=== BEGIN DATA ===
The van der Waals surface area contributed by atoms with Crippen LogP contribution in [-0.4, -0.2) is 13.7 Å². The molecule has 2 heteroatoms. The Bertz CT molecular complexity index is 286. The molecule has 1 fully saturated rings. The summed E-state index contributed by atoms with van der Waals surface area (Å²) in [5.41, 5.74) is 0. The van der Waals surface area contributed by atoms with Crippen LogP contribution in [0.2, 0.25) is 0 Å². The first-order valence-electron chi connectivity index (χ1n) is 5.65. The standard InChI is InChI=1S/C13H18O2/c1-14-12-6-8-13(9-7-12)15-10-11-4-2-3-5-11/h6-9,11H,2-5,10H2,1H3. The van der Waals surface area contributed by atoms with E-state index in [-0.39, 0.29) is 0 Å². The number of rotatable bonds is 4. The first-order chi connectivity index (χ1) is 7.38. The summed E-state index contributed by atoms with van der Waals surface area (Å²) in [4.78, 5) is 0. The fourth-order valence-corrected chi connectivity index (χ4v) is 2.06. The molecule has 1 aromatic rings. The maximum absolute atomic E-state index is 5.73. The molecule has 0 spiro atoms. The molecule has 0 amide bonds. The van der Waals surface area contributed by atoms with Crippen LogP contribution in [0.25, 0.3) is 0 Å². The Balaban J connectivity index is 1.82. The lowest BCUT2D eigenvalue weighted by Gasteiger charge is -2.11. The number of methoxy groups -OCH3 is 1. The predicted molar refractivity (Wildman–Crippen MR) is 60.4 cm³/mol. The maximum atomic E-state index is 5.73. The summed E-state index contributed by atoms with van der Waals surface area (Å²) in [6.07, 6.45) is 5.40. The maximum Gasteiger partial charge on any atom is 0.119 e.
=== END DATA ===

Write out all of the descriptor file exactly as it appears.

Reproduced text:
The van der Waals surface area contributed by atoms with Crippen LogP contribution in [-0.4, -0.2) is 13.7 Å². The molecule has 2 heteroatoms. The Bertz CT molecular complexity index is 286. The molecule has 1 fully saturated rings. The summed E-state index contributed by atoms with van der Waals surface area (Å²) in [5.41, 5.74) is 0. The van der Waals surface area contributed by atoms with Crippen LogP contribution in [0.2, 0.25) is 0 Å². The first-order valence-electron chi connectivity index (χ1n) is 5.65. The standard InChI is InChI=1S/C13H18O2/c1-14-12-6-8-13(9-7-12)15-10-11-4-2-3-5-11/h6-9,11H,2-5,10H2,1H3. The van der Waals surface area contributed by atoms with E-state index in [-0.39, 0.29) is 0 Å². The number of rotatable bonds is 4. The first-order chi connectivity index (χ1) is 7.38. The summed E-state index contributed by atoms with van der Waals surface area (Å²) in [4.78, 5) is 0. The fourth-order valence-corrected chi connectivity index (χ4v) is 2.06. The molecule has 1 aromatic rings. The maximum absolute atomic E-state index is 5.73. The molecule has 0 spiro atoms. The molecule has 0 amide bonds. The van der Waals surface area contributed by atoms with Crippen LogP contribution in [0.25, 0.3) is 0 Å². The Balaban J connectivity index is 1.82. The lowest BCUT2D eigenvalue weighted by Gasteiger charge is -2.11. The number of methoxy groups -OCH3 is 1. The predicted molar refractivity (Wildman–Crippen MR) is 60.4 cm³/mol. The maximum atomic E-state index is 5.73. The summed E-state index contributed by atoms with van der Waals surface area (Å²) in [6.07, 6.45) is 5.40. The maximum Gasteiger partial charge on any atom is 0.119 e.